The “Lookback Period” is the time period established by the applicable state statute of limitations and for which the taxpayer making voluntary disclosure will file returns and pay taxes owed to the state, plus interest, and for which the state will waive penalties. Three to four years is common for this time period. 

“Prior to the Lookback Period” is the time period for which the state agrees to waive all tax, interest and penalties against the taxpayer.

Minimum Tax Liability for Voluntary Disclosure

NNP staff do not process voluntary disclosure applications when the good-faith estimate of tax due to a state for the Lookback Period is less than $500.  Taxpayers with minimal tax liability should pay such liability upon filing an initial return.

Confidentiality Protection

Confidentiality rules are addressed in Procedures of Multi-state Voluntary Disclosure  .  The Commission treats as confidential the applicant’s identity during the voluntary disclosure process.  The Commission will disclose an applicant’s identity only to a state with which the applicant has entered into a voluntary disclosure agreement.  Until such agreement is signed, an applicant is known to that state only by its voluntary disclosure Case Number assigned by NNP staff.  The Commission does not disclose the existence or terms of a voluntary disclosure agreement to any other state, including those that may have pending or signed agreements with the applicant.  An applicant need not disclose any information that would reveal its identity.  In the event of accidental disclosure, the Procedures of Multi-state Voluntary Disclosure   prohibits the Commission and member states in the NNP from using such information (see section 7).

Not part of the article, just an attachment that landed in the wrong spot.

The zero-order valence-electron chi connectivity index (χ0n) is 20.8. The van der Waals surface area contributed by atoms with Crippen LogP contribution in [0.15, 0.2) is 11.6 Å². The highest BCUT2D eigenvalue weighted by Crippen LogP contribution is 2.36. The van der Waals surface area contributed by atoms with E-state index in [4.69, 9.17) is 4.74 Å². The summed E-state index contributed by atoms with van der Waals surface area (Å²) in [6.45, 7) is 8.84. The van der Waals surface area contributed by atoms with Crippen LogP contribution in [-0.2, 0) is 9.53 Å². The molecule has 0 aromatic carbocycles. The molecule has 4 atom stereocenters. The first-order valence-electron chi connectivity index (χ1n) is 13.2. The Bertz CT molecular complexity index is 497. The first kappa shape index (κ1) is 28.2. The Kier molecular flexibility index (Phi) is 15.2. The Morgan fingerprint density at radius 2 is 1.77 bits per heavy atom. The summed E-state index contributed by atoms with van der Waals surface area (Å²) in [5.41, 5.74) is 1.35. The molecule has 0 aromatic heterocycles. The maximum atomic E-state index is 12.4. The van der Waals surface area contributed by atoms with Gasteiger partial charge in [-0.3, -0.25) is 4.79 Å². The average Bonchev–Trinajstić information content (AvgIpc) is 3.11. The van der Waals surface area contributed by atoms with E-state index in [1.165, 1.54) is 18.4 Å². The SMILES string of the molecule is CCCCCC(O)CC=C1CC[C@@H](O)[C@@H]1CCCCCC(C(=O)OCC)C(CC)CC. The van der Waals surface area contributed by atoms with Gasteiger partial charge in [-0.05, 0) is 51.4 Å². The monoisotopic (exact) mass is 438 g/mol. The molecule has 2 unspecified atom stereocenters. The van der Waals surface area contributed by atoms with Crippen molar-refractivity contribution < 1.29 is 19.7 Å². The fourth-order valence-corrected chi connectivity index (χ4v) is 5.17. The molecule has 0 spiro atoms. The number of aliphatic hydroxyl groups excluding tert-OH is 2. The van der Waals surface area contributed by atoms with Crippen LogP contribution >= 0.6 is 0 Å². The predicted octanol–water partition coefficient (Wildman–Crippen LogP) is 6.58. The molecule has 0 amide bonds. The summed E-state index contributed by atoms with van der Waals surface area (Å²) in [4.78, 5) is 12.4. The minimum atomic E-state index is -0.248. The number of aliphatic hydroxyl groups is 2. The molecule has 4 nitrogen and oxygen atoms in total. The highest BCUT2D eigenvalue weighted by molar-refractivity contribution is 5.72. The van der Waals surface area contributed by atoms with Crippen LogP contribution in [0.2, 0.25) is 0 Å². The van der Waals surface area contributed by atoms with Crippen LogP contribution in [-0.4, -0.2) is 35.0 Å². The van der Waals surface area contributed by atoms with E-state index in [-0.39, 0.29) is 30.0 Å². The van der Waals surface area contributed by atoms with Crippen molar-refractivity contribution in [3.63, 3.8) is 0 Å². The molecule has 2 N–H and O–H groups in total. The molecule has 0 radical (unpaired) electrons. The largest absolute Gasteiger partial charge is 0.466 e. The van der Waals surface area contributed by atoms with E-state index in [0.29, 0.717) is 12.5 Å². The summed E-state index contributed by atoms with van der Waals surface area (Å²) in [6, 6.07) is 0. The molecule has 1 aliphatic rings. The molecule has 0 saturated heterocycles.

Secure e-mail is available when sending confidential taxpayer information. 

Procedures

1.